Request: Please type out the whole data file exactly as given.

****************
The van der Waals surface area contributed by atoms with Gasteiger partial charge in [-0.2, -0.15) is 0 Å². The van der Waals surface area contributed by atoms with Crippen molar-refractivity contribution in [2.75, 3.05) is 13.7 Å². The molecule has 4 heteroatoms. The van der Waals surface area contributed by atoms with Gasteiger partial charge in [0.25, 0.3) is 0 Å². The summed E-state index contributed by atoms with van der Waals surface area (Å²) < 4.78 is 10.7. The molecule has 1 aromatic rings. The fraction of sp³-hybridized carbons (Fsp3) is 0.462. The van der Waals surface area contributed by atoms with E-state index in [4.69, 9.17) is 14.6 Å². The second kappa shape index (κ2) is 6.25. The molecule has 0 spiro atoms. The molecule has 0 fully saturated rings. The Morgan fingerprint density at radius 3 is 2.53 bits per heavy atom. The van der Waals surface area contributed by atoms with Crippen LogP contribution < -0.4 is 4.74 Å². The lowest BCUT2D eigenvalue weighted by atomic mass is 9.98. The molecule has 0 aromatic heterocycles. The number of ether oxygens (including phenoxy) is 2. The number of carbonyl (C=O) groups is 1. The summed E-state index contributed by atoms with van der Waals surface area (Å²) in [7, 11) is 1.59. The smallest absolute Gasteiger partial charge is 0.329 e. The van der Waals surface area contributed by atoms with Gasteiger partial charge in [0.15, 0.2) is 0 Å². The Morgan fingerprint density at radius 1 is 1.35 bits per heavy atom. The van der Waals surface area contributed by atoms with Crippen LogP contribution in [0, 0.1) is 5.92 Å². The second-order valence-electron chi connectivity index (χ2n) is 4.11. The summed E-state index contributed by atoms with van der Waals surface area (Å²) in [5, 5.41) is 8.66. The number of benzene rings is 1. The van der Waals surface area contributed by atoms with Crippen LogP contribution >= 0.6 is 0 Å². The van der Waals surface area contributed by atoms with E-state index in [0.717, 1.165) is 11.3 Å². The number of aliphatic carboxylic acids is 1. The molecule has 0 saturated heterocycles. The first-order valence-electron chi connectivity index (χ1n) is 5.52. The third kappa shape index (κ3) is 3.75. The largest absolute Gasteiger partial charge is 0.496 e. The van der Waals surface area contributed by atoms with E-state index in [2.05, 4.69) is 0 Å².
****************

The van der Waals surface area contributed by atoms with Gasteiger partial charge in [-0.2, -0.15) is 0 Å². The van der Waals surface area contributed by atoms with Crippen molar-refractivity contribution in [2.75, 3.05) is 13.7 Å². The molecule has 4 heteroatoms. The van der Waals surface area contributed by atoms with Gasteiger partial charge in [0.25, 0.3) is 0 Å². The summed E-state index contributed by atoms with van der Waals surface area (Å²) < 4.78 is 10.7. The molecule has 1 aromatic rings. The fraction of sp³-hybridized carbons (Fsp3) is 0.462. The van der Waals surface area contributed by atoms with E-state index in [4.69, 9.17) is 14.6 Å². The second kappa shape index (κ2) is 6.25. The molecule has 0 spiro atoms. The molecule has 0 fully saturated rings. The Morgan fingerprint density at radius 3 is 2.53 bits per heavy atom. The van der Waals surface area contributed by atoms with Crippen LogP contribution < -0.4 is 4.74 Å². The lowest BCUT2D eigenvalue weighted by atomic mass is 9.98. The molecule has 0 aromatic heterocycles. The number of ether oxygens (including phenoxy) is 2. The number of carbonyl (C=O) groups is 1. The summed E-state index contributed by atoms with van der Waals surface area (Å²) in [7, 11) is 1.59. The smallest absolute Gasteiger partial charge is 0.329 e. The van der Waals surface area contributed by atoms with Gasteiger partial charge in [0.15, 0.2) is 0 Å². The Morgan fingerprint density at radius 1 is 1.35 bits per heavy atom. The van der Waals surface area contributed by atoms with Crippen LogP contribution in [0, 0.1) is 5.92 Å². The second-order valence-electron chi connectivity index (χ2n) is 4.11. The summed E-state index contributed by atoms with van der Waals surface area (Å²) in [5, 5.41) is 8.66. The number of benzene rings is 1. The van der Waals surface area contributed by atoms with Crippen LogP contribution >= 0.6 is 0 Å². The van der Waals surface area contributed by atoms with E-state index in [0.717, 1.165) is 11.3 Å². The number of aliphatic carboxylic acids is 1. The molecule has 0 saturated heterocycles. The first-order valence-electron chi connectivity index (χ1n) is 5.52. The third kappa shape index (κ3) is 3.75. The largest absolute Gasteiger partial charge is 0.496 e. The van der Waals surface area contributed by atoms with E-state index in [2.05, 4.69) is 0 Å².